The young people of the congregation helped lead the service. Not too long after the sermon, the dance troupe provided a liturgical dance.
As the notes to their opening song sounded over the PA system, Darnell turned to me and said, “It’s your song. It’s ‘Glory’.”
The moment led me to the conclusion I had to see Selma. When my friend Hazel proposed tea; I counter proposed we go to the movie. She agreed. We did.
I do not offer a review here, simply three observations.
- Selma is a powerful, profound movie about the struggle to end racism in the United States. Many of the issues addressed in the movie remain with us. Some have morphed. Some stay the same. We have work to do.
- I have been to the Edmund Pettus Bridge. I was in Greensboro, Alabama to help rebuild the Rising Star Baptist Church. It had been burned in an arson fire. The rains came. Work stopped. We went to Selma to visit the National Voting Rights Museum and Institute. After viewing the exhibits, the group went to the bridge. Some walked quickly and easily on to the bridge. I paused for prayer and reflection before I joined them on that holy ground.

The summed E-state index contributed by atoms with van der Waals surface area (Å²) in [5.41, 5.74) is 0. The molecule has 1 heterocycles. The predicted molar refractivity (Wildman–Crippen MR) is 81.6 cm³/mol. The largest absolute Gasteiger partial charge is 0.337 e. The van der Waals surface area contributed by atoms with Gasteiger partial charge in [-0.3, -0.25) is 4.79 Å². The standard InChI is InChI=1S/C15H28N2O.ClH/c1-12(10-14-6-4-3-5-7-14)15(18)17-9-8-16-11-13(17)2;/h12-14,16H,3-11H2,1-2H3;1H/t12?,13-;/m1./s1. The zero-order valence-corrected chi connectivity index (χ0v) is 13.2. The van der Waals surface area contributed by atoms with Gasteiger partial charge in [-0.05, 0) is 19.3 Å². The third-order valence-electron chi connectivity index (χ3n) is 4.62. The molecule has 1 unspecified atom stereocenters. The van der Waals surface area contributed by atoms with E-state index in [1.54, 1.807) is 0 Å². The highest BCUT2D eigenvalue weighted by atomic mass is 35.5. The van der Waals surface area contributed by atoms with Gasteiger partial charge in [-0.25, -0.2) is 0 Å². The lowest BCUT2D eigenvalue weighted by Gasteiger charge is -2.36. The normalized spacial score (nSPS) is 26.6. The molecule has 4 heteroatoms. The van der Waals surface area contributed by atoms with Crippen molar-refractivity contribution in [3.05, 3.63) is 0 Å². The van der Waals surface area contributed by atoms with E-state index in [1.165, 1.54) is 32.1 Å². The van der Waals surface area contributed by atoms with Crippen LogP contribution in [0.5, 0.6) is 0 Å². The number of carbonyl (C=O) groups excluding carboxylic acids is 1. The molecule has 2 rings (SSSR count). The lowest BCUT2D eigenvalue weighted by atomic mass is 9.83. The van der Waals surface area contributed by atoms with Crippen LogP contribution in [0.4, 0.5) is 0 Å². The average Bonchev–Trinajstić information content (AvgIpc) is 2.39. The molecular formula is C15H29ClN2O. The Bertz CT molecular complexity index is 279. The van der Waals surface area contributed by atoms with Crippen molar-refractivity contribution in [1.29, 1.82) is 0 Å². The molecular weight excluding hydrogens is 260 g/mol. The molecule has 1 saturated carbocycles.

- I wept as I viewed Selma. Several times. Interestingly enough, my tears did not come during the scenes of brutality and hate, racism and violence. Those moments made me wince and broke my heart. Painful as they were, they did not elicit tears. Tears came as I watched moments of unspeakable courage, unbreakable love, and astounding grace.
I give thanks for those who lived the story told in Selma. I give thanks for those who retold the story of Selma. I give thanks for those who give of themselves today to finish the work begun so long ago.
To those who worshiped at the First Presbyterian Church of Far Rockaway, I gave homework. Listen to “Glory.”
To anyone who has read this far, I give homework. If you have not done so, listen to “Glory” and go view Selma.
See you along the Trail.